Las Vegas Sun

August 24, 2019

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Las Vegas doctor accused of illegal distribution of opioid

A Las Vegas doctor arrested on Tuesday is accused of falsifying information to prescribe a potent opiate painkiller, according to the U.S. Attorney’s Office.

Steven Holper, 66, was indicted on seven counts of distribution of Fentanyl and 22 counts of providing a false statement relating to a health benefit program, federal officials said.

Fentanyl is about 100 times more powerful than morphine and up to 60 times stronger than pure heroin, officials.

The drug and its variations in 2016 killed roughly 20,000 people in the United States, about 540 percent increase in a three-year period, according to the New York Times.

Fentanyl is strictly available to cancer patients who’ve become tolerant to other strong pain medications, and its distribution is tightly regulated by the Food and Drug Administration, officials said.

Holper, a pain management doctor in Las Vegas, allegedly was prescribing Subsys, a variation of Fentanyl, which is only available to cancer patients, to people not diagnosed with the illness.

Subsys is packaged in canisters that shoot a spray of Fentanyl-based drug to the patients’ mouths to provide almost immediate relief, according to the manufacturer.

According to Holper’s criminal complaint, he prescribed a patient the canisters — and other opioids — from April 2013 to June 2015.

When that stopped, and beginning the following month to March 2016, Holper provided that person the canisters without a prescription, court records show.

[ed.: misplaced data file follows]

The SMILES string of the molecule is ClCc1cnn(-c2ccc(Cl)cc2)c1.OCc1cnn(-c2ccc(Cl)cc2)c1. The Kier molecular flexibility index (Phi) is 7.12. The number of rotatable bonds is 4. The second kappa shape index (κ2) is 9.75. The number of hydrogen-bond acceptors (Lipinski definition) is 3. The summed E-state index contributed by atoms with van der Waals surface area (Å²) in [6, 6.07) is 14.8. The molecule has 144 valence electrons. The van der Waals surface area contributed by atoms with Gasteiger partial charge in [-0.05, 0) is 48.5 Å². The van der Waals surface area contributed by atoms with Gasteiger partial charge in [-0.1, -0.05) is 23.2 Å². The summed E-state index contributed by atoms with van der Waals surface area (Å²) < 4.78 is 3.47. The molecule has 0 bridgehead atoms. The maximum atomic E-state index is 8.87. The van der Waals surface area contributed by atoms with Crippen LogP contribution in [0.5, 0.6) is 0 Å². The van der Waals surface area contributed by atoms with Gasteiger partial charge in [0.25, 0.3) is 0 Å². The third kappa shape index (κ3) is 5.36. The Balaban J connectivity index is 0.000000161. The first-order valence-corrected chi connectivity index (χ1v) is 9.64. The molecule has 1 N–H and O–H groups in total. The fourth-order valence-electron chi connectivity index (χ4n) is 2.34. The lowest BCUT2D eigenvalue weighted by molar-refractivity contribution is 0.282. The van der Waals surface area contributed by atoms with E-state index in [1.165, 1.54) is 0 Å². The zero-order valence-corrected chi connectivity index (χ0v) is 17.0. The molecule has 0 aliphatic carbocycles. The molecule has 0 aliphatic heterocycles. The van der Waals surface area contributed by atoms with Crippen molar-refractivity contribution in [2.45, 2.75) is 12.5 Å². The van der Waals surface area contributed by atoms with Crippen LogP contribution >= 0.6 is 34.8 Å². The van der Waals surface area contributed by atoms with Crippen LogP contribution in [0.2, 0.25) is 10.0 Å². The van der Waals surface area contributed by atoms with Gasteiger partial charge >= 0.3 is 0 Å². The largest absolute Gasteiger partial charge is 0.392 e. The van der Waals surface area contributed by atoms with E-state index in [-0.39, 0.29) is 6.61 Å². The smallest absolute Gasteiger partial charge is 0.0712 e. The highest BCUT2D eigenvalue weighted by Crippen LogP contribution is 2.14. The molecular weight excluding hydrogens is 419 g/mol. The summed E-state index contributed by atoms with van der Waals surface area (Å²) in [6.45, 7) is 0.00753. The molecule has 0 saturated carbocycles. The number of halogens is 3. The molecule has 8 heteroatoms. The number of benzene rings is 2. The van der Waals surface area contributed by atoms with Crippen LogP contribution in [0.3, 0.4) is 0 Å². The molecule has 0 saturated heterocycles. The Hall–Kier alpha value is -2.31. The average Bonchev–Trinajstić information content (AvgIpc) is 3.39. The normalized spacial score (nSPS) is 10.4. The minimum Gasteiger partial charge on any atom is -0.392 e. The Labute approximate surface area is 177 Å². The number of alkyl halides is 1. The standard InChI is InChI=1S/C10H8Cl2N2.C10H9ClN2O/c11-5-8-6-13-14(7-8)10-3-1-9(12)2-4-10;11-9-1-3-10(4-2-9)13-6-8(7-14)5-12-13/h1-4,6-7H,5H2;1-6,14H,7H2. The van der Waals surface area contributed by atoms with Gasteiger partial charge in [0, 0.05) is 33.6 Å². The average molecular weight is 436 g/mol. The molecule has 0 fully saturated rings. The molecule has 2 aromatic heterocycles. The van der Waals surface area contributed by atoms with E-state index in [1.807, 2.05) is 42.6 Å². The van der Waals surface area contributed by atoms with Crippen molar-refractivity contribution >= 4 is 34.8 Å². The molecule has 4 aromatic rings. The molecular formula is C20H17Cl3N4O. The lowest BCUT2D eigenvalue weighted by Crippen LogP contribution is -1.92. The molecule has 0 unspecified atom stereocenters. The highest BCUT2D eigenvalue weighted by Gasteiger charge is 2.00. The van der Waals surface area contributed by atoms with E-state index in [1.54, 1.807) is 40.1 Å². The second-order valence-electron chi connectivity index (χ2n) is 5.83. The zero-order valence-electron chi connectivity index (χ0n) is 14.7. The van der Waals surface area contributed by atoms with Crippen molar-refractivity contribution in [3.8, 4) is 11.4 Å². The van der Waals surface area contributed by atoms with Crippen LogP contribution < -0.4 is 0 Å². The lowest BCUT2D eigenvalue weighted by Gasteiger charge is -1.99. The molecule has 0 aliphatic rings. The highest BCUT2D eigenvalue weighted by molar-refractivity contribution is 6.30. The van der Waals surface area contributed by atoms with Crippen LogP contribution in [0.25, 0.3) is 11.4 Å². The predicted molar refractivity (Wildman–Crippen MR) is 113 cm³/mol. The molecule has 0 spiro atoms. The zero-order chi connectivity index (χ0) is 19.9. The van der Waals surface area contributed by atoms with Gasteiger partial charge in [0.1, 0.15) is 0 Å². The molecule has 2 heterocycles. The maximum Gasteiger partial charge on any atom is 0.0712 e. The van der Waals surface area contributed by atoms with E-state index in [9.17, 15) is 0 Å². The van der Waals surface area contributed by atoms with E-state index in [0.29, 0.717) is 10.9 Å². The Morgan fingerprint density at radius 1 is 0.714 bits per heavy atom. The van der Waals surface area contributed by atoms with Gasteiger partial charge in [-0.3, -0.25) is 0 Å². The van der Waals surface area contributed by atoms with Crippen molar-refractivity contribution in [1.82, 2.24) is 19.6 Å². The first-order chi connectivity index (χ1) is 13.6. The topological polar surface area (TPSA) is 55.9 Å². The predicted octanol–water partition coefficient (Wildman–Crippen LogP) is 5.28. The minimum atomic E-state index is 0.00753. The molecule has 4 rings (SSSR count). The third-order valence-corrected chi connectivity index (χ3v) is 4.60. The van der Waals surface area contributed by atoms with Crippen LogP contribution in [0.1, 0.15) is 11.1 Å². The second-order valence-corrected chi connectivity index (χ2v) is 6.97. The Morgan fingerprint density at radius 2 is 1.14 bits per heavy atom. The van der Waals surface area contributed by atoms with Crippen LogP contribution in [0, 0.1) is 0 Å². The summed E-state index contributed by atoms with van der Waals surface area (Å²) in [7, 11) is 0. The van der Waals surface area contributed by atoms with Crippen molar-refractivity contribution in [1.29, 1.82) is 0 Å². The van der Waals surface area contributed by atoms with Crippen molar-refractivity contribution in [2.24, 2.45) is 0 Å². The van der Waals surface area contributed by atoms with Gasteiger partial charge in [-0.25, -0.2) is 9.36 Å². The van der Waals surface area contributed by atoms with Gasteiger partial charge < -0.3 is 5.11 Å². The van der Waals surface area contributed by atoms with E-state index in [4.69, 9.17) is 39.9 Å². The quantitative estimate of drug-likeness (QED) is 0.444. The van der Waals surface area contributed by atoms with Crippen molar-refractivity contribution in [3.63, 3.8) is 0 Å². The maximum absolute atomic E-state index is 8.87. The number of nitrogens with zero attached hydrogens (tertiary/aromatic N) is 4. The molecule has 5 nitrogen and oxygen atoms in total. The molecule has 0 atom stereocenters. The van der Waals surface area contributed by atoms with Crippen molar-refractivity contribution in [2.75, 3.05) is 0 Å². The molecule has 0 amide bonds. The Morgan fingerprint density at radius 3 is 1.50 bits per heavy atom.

In March 2016, the patient died when he or show somehow obtained a used canister from Holper’s house, and used a tool to break the canister, injecting the remaining Fentanyl, according to a criminal complaint.

That person’s death was deemed accidental, but if he or she hadn’t obtained the drug from the used canisters received from Holper, that person would not had died when that person did, according to the complaint.

Investigators found hundreds of Subsys canisters in that person’s bedroom, bathroom, vehicle and workplace, the complaint said.

Additionally, from November 2013 to March 2017, Holper falsified statements to Medicare and private insurance companies for 22 patients without cancer to obtain the drug, officials said.

Holper testified for the defense during the trial of War Machine, a former mixed martial arts fighter who last year was sentenced to serve 36 years to life for kidnapping, beating and sexually assaulting his ex-girlfriend and brutally beating her friend.

"Our great country has never before seen the levels of addiction and overdose deaths that we are suffering today. Sadly, some trusted medical professionals like doctors, nurses, and pharmacists have chosen to violate their oaths and exploit this crisis for cash—with devastating consequences. Our goals at the Department of Justice for 2018 are to reduce the number of opioid prescriptions, the number of overdose deaths, and violent crime, which is often drug-related,” said U.S. Attorney General Jeff Sessions in a news release.

The case was investigated by the Drug Enforcement Administration, the Federal Bureau of Investigation, the Office of Inspector General of the U.S. Department of Health and Human Services, and Henderson police.

Anyone with information of the possible illegal sale of a drug or distribution of prescription opioids by medical care professionals is asked to call the DEA at 1-877-792-2873.

The Associated Press contributed to this report.